Three things have led me to change my mind about modification. First, and most important, is the fact that it will be difficult to preserve macroeconomic stability if we ignore the fact that already dangerous loans will become even more so when their payments increase, sometimes dramatically. For reasons I will describe later in my testimony, I do not think that modification is by any means a panacea. But past experiences in the history of the US mortgage market give us reason to believe that mass modification can be an effective tool for restoring stability to financial markets.
Before the Great Depression, the typical mortgage in the United States had some features in common with many current subprime mortgages: floating interest rates, no amortization, and the possibility of “payment shock. ” The payment shock arose from the fact that mortgages had balloon payments: borrowers were forced to refinance regularly. If they could not refinance, they owed a balance roughly equal to half the purchase price of the house.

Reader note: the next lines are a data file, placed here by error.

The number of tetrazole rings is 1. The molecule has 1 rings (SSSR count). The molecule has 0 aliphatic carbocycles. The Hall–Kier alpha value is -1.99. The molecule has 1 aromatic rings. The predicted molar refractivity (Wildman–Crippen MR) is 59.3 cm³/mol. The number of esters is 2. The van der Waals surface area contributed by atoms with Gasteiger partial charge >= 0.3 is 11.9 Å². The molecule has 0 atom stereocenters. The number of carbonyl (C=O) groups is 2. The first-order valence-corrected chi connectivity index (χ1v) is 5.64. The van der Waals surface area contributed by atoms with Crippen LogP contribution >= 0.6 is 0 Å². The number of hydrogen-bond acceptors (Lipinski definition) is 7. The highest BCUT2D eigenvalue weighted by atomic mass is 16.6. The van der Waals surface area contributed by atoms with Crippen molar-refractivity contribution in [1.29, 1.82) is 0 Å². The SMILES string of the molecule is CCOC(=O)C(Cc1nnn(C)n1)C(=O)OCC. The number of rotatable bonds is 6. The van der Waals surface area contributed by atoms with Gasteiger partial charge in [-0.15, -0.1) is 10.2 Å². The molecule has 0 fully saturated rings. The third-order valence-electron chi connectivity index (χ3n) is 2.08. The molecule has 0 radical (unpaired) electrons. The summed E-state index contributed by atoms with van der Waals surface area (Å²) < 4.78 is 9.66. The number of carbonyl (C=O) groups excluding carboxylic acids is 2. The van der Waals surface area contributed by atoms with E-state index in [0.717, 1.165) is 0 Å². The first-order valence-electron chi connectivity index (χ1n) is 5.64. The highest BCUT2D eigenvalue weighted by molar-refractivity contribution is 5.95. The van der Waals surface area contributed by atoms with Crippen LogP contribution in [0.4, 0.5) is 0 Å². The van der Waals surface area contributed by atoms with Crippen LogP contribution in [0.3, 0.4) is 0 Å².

This housing finance system worked reasonably well until the Great Depression, when bank illiquidity made lenders call loans when they were due. Households rarely had enough cash to pay off their mortgages and so needed to sell their homes to meet their obligations. The lack of liquidity meant that buyers could not obtain financing, so sellers could not sell. This led to waves of foreclosures, followed by real estate owned by financial institutions, which in turn created more illiquidity; and soaring default rates. The market clearly needed a “servicing” solution.